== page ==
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I have a Landsat time series from which I derived NBR using bands 4 and 7, and delta NBR (to show changes). I then set a threshold based on the mean and standard deviation delta NBR values to reclassify rasters to change (1) and no change (0). The result is a 28 series of images representing change events between years for a study area of about 5,000 km^2. This was all completed in R, and I have the output in raster and vector (polygons) formats. Only pixels labelled as change (1) were used to generate objects (vector polygons).

The output is reasonable for many of the change types occurring in my study area - but I have encountered an issue with roads and other linear features. Instead of the ideal continuous linear (or curvilinear) feature, my output includes many discontinuous features with gaps (as shown in the two examples in the image below).

discontinuous lines

I have tried to use the Radon transform (PET package in R), but have not been successful. I am looking for a gap filling solution that can be implemented in either ArcGIS or R, using either raster or vector. If the solution is also good for noise removal, all the better! Next steps after gap filling are noise reduction, then classification using Random Forests.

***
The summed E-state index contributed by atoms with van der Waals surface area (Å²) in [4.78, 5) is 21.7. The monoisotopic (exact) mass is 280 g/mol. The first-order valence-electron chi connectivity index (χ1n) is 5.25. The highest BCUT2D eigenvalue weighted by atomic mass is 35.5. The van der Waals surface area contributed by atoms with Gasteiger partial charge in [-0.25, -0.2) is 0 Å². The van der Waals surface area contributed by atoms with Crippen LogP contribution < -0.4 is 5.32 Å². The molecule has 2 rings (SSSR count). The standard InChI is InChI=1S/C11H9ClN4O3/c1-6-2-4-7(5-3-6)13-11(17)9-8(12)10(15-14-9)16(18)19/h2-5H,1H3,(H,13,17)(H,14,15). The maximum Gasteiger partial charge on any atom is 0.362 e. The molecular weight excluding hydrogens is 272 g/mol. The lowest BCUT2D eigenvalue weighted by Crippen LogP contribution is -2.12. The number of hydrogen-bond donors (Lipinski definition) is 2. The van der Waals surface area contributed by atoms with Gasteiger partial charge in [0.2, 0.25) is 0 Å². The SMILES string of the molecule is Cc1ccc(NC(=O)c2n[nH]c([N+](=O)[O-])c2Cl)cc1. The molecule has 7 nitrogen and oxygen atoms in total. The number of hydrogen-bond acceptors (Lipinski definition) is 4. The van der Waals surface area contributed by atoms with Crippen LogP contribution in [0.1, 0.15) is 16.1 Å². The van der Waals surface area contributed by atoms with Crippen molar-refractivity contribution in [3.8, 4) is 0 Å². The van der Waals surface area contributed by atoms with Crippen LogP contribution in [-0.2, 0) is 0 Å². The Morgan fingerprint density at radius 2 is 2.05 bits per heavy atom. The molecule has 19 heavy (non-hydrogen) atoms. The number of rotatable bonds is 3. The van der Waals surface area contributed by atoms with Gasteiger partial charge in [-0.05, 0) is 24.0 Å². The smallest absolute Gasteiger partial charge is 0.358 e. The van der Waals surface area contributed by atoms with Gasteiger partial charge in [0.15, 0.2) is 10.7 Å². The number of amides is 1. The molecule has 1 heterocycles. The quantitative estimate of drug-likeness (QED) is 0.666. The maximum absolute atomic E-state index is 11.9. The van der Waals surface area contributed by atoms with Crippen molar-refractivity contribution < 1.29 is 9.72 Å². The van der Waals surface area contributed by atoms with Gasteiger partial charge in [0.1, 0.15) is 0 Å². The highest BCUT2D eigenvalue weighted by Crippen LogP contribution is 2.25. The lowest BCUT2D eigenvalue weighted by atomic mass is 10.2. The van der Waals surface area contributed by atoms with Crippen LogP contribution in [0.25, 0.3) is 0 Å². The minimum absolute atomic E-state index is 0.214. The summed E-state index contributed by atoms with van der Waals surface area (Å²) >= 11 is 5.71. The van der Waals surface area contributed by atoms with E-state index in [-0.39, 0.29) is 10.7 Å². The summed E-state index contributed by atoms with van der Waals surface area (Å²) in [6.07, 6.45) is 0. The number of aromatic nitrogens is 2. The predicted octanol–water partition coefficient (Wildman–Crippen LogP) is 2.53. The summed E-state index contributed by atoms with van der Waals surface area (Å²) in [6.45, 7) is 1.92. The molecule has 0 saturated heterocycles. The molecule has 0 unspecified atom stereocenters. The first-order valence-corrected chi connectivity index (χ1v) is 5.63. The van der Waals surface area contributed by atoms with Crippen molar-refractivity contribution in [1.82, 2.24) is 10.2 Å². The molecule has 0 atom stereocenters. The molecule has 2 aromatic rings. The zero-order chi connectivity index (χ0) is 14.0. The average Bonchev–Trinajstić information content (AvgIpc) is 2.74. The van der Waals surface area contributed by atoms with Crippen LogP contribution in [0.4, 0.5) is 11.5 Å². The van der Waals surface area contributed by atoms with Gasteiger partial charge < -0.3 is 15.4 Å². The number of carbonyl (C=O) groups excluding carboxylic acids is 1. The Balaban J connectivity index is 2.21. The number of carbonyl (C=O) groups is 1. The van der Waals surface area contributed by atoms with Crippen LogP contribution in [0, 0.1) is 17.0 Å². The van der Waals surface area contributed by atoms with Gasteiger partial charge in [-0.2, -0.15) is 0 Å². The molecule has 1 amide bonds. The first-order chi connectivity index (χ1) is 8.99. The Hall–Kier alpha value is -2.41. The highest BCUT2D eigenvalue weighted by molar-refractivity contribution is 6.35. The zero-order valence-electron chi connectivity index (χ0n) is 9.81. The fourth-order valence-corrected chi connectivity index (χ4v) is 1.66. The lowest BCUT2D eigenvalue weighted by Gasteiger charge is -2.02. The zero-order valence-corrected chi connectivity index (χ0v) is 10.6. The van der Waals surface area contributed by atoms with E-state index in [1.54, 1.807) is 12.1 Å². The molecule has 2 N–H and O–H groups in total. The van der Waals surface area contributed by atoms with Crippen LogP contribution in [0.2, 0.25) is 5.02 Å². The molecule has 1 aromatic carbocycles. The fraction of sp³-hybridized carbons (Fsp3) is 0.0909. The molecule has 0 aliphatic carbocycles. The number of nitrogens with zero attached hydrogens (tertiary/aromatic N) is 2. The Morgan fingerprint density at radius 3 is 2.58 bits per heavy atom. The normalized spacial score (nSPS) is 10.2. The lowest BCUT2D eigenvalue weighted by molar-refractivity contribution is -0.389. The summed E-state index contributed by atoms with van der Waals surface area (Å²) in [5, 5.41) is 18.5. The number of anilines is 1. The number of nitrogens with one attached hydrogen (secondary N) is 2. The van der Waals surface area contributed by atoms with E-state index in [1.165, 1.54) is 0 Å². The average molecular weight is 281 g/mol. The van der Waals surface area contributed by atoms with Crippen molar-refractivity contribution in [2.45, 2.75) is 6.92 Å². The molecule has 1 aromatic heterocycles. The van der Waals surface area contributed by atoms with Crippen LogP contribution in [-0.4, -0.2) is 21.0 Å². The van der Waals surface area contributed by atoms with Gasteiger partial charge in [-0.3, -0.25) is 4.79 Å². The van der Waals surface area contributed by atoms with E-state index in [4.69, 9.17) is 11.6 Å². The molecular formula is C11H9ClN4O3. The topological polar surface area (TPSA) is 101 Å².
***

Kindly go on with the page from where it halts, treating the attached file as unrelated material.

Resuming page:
(BTW, this is for an undergraduate project so my level of expertise is moderate)

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I think that you should investigate using the ArcScan extension, which is free in later versions of ArcGIS Desktop:

ArcScan also supports tools for editing raster images. You can draw, fill, and erase raster cells all within an ArcMap edit session. These steps, known as raster cleanup, allow you to eliminate raster cells that are not in the scope of the vectorization. Additionally, you can export the modified raster to a new file in case you need to preserve the original copy.

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  • Thanks! I tried ArcScan and it works reasonably well for the types of linear features shown in the images. I have other areas where linear features (eg. seismic lines) occur at very high densities where it performed less well...but those occur with lower frequency in the area I am considering. – Rachel Jade Mar 26 '17 at 21:41

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